Dover: Lorries queue at port amidst French travel ban
In a tweet issued yesterday afternoon, the DVSA warned hauliers risked the heavy charge if they failed to follow a new contraflow lane. The contraflow system has been put into place to help manage freight heading to the Port of Dover just a week after coronavirus concerns caused gridlock at the border.
A statement online said: “Hauliers: don’t risk a fine on the M20. Junction eight-nine contraflow is active for HGVs.
“Please follow the signed routes for Port of Dover and Eurotunnel to avoid a £300 fixed penalty notice.”
Operation Brock replaced Operation Stack following an agreement between France and the UK agreed last week.
It means HGV drivers must receive a negative coronavirus test before they will be allowed entry to the continent.
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Operation Brock opens up more of the road network as it means traffic can continue to move in both directions on the road.
The moveable barrier was recently tested and is part of a series of measures introduced to reduce the effect of cross-channel disruption.
In a further statement online, Highways England warned HGV’s heading for the Port of Dover should follow the signs heading to Kent and leave the M20 at junction seven.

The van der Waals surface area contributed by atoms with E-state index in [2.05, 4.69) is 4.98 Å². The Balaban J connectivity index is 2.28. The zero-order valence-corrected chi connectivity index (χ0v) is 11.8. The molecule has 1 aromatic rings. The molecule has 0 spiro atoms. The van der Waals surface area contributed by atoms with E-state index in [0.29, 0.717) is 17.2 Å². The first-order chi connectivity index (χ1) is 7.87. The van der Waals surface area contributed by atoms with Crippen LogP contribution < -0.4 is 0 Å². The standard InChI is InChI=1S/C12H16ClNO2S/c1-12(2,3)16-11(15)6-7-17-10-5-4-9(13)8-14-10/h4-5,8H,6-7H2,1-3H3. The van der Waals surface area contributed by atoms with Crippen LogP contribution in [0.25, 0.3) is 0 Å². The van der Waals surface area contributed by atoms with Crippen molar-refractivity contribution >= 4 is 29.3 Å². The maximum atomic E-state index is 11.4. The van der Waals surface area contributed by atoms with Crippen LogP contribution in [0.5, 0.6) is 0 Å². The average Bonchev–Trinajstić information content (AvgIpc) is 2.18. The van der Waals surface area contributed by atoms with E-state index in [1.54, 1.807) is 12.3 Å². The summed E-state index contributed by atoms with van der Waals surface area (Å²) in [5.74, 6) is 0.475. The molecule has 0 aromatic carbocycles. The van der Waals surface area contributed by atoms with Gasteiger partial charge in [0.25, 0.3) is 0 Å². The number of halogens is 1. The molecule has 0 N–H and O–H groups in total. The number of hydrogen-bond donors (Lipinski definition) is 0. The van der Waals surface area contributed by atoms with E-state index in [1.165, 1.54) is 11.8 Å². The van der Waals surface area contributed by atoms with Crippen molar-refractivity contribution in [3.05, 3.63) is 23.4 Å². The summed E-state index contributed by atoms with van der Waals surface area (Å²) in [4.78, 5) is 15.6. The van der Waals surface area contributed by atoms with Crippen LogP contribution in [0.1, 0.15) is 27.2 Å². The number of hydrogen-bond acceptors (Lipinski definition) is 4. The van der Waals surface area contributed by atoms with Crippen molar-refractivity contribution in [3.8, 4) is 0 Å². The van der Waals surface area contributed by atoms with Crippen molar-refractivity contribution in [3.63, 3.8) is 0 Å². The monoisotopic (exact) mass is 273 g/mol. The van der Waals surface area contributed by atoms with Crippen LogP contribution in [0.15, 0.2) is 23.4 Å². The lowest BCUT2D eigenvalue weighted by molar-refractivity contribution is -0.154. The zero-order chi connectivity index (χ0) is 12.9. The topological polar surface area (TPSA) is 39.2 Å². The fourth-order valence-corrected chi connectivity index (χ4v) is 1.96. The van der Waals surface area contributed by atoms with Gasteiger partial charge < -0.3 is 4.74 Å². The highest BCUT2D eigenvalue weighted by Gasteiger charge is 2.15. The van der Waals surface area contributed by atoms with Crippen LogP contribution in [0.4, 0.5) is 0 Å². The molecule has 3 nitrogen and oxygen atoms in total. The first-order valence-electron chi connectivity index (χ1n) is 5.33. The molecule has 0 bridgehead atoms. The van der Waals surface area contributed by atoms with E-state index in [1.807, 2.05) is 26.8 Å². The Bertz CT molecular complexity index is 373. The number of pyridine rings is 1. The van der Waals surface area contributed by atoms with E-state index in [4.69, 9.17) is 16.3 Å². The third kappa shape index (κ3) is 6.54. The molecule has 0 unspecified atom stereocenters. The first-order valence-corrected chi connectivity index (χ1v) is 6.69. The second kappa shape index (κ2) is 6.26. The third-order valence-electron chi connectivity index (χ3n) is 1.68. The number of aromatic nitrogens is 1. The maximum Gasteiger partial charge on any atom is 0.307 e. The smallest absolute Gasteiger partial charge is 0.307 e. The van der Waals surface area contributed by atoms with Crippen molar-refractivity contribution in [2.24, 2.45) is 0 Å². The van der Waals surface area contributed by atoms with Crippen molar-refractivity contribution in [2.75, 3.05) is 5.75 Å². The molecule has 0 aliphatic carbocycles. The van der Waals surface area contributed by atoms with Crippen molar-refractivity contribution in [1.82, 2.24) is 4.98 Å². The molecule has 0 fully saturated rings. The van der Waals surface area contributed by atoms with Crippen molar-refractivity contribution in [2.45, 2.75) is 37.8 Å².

Drivers must then go to Manston Airport where they will then be released to the port for departure.
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HGV’s hoping to use the Eurotunnel should continue down the M20 and leave the motorway at junction eight.
Highways England says COVID testing facilities are available at Manston Airport but have urged drivers to arrive in Kent already with a negative result.
The Department for Transport (DfT) has also urged drivers to ensure they have received a negative result before travelling.
A statement said: “Thanks to the support of the army, the backlog of HGVs in Kent has been cleared and hauliers making their way to Dover and the Eurotunnel continue to be tested swiftly and safely.
“We strongly urge HGV drivers heading to the Port of Dover ensure they have a negative covid test before travelling to Kent.”
It was reported many lorry drivers had been handed out parking tickets for stopping in Kent laybys at the height of the crisis.
Enforcement agents from Folkestone and Hythe Council issued the fines despite many drivers being unable to move.
Drivers were said to be furious with the decision and vowed not to pay the penalties.
However, the council stood by the decision adding HGV drivers should be using “official lottery parks” instead of laybys.
They confirmed enforcement teams will continue to patrol areas to encourage lorries to follow the official process.
They said: “There are official lorry parks which should be used by drivers rather than coming off the designated routes and parking illegally in areas that were never designed for such use
“Whilst the current situation might seem unusual, local residents have endured unpleasant impacts whenever there is cross channel disruption.”
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